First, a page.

ROBERT FELDBERG of THE RECORD: "Stoppard explains his sprawling subject rather clearly. But the clarity comes at a price. Unlike many of his other plays, in which math or physics or history is used to highlight something else, "Voyage" is about its ideas, about the abstract notions that fueled men's feelings. Stoppard presents them directly and repetitively, with surprisingly little theatricality or dramatic momentum. The evening has wit, but it's also static and only mildly involving."

    PETER MARKS of THE WASHINGTON POST: "The more we are exposed on this particular evening to Stoppard's teeming portrait of 19th-century intellectual fervor, the less able we are to forge a compelling bond with many of the figures who populate it." & "The highly capable O'Brien keeps the proceedings crisp, and freshest of all is the ravishing look of the piece. At the back of the stage behind a scrim, a multitude of mannequins cloaked in tattered shrouds maintain a haunting vigil; they're the faceless serfs -- "souls" in "Utopia" parlance -- whose plight gives the play its political conscience. The set designers, Bob Crowley and Scott Pask, in concert with the lighting and costume designers Brian MacDevitt and Catherine Zuber, come up with other eye-catching marvels, as in a dazzling collection of Moscow skaters gliding under an ice sculpture of the Kremlin." & "Stoppard has said he hopes each part of "The Coast of Utopia," which debuted in London in 2002, works as a separate, self-contained play. That doesn't really happen with "Voyage," which, with its untied ends, has a to-be-continued quality. I'm looking forward to seeing what happens next, though not breathlessly."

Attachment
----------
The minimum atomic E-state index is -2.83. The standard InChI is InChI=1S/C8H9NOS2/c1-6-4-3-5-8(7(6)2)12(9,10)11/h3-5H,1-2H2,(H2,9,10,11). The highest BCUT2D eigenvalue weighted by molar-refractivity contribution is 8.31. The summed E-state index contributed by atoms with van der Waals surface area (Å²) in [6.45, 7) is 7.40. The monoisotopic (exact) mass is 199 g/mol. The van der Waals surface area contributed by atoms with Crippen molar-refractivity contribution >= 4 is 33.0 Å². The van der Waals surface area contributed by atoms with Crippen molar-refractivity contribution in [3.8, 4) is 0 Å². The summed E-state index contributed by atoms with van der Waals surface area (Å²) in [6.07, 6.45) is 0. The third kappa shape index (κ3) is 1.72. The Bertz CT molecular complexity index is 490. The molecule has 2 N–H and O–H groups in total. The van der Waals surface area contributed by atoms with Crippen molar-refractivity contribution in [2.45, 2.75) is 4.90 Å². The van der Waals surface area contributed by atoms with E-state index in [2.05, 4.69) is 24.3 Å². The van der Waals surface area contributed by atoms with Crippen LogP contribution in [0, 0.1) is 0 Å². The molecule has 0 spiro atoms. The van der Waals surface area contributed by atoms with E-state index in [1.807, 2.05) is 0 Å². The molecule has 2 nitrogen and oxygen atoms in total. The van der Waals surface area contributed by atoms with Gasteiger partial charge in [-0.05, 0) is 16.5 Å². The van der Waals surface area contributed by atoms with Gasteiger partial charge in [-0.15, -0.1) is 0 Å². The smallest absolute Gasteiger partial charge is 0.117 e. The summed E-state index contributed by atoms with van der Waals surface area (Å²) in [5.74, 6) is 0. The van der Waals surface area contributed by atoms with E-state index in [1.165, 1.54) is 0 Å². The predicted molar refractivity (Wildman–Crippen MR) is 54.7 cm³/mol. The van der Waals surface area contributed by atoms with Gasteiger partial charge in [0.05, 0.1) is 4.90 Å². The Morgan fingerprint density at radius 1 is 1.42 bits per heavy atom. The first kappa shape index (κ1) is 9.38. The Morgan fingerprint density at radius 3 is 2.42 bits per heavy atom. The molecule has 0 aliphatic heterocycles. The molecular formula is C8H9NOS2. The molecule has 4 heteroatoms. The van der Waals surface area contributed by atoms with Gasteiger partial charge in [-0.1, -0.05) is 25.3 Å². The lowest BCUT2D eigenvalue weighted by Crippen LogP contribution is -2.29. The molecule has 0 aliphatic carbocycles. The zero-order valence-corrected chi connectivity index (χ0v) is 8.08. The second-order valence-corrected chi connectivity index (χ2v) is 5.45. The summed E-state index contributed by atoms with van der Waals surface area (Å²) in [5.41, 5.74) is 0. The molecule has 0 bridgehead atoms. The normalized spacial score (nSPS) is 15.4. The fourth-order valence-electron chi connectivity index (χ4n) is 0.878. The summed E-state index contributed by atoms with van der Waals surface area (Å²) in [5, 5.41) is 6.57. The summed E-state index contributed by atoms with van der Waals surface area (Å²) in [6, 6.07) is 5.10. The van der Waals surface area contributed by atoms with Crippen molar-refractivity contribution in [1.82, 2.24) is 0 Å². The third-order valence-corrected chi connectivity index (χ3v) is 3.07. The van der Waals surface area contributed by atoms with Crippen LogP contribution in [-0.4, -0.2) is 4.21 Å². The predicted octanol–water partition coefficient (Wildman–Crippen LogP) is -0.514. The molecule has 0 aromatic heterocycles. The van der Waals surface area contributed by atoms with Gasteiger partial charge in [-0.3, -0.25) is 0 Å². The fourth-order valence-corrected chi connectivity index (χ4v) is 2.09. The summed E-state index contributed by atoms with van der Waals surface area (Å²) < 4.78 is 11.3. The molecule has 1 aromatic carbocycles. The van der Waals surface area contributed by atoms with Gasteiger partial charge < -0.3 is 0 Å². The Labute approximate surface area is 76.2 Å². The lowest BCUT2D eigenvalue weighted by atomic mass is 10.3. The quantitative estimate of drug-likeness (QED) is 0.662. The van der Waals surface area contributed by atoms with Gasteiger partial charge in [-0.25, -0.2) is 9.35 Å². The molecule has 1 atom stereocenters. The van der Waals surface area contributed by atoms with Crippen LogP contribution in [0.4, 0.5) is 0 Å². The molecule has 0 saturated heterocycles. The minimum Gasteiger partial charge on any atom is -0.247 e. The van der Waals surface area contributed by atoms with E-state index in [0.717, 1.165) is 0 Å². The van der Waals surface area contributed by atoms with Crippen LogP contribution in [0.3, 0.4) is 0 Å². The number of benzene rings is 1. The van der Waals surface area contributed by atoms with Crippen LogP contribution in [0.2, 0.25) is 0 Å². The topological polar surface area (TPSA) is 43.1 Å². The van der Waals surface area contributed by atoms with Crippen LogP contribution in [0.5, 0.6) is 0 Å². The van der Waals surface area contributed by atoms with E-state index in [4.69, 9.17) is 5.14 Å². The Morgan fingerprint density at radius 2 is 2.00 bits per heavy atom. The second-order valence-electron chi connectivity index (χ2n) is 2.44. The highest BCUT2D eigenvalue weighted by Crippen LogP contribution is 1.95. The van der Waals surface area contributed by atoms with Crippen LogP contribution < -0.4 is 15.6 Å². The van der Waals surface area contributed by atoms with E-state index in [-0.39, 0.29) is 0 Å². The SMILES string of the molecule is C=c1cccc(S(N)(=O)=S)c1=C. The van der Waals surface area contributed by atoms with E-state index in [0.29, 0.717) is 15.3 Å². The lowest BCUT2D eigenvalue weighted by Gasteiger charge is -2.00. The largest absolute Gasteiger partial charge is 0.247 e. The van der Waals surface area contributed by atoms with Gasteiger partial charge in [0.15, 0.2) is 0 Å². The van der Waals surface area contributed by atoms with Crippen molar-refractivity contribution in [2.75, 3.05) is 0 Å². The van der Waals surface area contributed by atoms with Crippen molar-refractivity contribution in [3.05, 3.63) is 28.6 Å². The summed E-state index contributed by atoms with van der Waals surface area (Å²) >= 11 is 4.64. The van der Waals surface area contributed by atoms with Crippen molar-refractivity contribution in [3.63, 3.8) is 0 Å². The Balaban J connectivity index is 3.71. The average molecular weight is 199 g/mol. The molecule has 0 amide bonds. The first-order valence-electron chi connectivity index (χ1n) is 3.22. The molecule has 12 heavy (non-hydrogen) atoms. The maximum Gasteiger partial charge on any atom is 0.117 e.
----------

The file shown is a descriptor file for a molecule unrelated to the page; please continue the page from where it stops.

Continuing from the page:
MICHAEL KUCHWARA of ASSOCIATED PRESS: "The play is the opening salvo of Tom Stoppard's 'The Coast of Utopia,' a nine-hour trilogy that is epic in its sweep, yet, judging from this first episode, surprisingly personal, intimate even, in the emotions that flow through this passionate piece of theater." & "If Stoppard's language is dense (at least for the men), the production design � sets, Bob Crowley and Scott Pask; costumes, Catherine Zuber; lighting, Brian MacDevitt � is buoyant and staggeringly beautiful."